Scholes in Ince Blundell 

This place lies in the township of Ince Blundell in the parish of Sefton, north of Liverpool. Land called Scholes formed part of the old Manor of Ince, near the Mersey river.

In the late 13th century, William Blundell gave land to the monks of Stanlaw. The land lay within the ditch of Little Crosby on the south following northward to the pool of Skippool down to the river Alt and following the river to the sea. In 1340, Richard de Molyneux entfeoffed (conveyed) to Robert, the son of William de Crosby, his manors of Scholes, Little Crosby and Speke. Again, the land is not identified on Landmark old maps.

The Blundells were related by marriage to the Eccleston family mentioned above (VCH Lancs, Vol. 3).

Other Places in the County

There are at least two places with Schole as an element in the name: Scholebank - a place in the township of Padsham in the parish of Whalley, north of Blackburn, and Scholefield in Whalley. There is also Scholes Height - a hill, 370 m high, in the township of Tottington Lower End, in the parish of Bury. According to VCH Lancs Vol. 5, “magnificent views may be obtained in clear weather over the surrounding country; Snowden may sometimes be seen.”

Scholes occurs frequently in street names in Wigan, Prescot, Salford, Manchester, Bury and Chadderton. Wainwright (1975) mentions field names in an 1840 Tithe Award Schedule including Scholes Field, Scholes Hill and Scholes Meadow.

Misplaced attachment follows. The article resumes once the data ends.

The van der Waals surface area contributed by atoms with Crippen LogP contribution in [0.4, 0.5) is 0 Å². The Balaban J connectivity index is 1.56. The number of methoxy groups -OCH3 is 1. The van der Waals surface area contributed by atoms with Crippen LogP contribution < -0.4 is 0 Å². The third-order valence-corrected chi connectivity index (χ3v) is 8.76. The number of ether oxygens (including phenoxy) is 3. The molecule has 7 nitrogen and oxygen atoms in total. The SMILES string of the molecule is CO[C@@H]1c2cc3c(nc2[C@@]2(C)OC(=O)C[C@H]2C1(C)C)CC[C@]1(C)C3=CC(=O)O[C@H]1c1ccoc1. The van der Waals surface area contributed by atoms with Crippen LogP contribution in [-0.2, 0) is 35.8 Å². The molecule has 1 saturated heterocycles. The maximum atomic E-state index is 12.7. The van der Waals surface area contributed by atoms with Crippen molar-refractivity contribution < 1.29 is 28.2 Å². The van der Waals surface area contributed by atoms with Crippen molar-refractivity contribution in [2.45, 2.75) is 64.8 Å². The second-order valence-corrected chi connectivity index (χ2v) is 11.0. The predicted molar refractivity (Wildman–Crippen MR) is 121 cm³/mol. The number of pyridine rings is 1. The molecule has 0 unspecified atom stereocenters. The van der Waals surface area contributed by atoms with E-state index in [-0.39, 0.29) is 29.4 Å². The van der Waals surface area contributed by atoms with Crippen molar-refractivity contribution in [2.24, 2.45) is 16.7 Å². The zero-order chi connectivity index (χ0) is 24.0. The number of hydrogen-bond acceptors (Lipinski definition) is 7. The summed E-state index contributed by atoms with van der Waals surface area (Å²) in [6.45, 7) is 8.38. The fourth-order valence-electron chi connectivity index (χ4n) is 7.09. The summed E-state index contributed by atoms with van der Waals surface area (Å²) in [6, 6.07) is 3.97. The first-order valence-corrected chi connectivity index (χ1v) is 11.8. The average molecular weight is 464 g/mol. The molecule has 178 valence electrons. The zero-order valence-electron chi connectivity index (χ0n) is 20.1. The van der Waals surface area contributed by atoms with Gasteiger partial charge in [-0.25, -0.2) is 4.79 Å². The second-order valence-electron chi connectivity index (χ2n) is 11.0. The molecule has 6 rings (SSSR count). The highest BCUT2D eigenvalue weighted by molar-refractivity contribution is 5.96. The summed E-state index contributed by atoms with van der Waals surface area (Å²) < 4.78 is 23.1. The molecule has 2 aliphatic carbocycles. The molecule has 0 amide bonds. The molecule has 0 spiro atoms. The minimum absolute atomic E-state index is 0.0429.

Scholes Places in Other Counties

County Durham

Stafford Scholes has drawn attention to the village of School Aycliffe in Co. Durham. According to the Place-Names of Durham (Jackson 1916), the prefix is derived from scule or scula, and the meaning of the name is Scul’s Aycliffe. After the battle of Corbridge, Regenwald gave the property of Saint Cuthbert, between Eden and Billingham, north of Stockton-on-Tees, to one of his generals, Scula (Jackson, 1916).  We have seen earlier that there are in Yorkshire several place names with the element Scole or Schole and the confusion of the vowel sounds u and o by Norman writers may explain the derivation of these places from scula.


The name Scole, a village near Diss, is probably of different origin from the Scholes places in northern England. The village and parish (also known as Osmondiston) are located in the district of Deepwade.  Bloomfield’s History of Norfolk states that this place was a hamlet in the time of Edward III and gave its name to a numerous family, one of which was a Rector (of Frenze near Diss). At this time Scole was a hamlet to Osmundeston. About the time of Henry VIII, the hamlet was also called Scole and might have received that name from the ‘scholes’ or shallows of the River Waveney on which it is situated. In 1423 Thomas Skoyle was the deacon at Irstead.

Elsewhere in England

There are a few instances of Scholes in field and farm names in other English counties: in Leicestershire, Scholes Farm on the A6006 near the village of Shoby with the nearby feature of Shoby Scholes; and in Dorset, Scholes Manor near Corfe Castle which was mentioned earlier.


Scholes Places in the United States

The author has been able to trace only one place in the USA called Scholes, shown in . It is located in Allegany County, in upstate New York State, south-west of Buffalo. The place is near Birdsall, across the Black Creek, a village known to have an association with Irish immigrants named Scholes. But County officials in Allegany have stated that “the place no longer exists”! It may be just and piece of land formerly owned by the Scholes family.

There is an airport at Galveston Island in Galveston, Texas, now known as Scholes International Airport; and also a Scholes Library founded by Dr Samuel R Scholes part of the New York State College of Ceramics at Alfred University.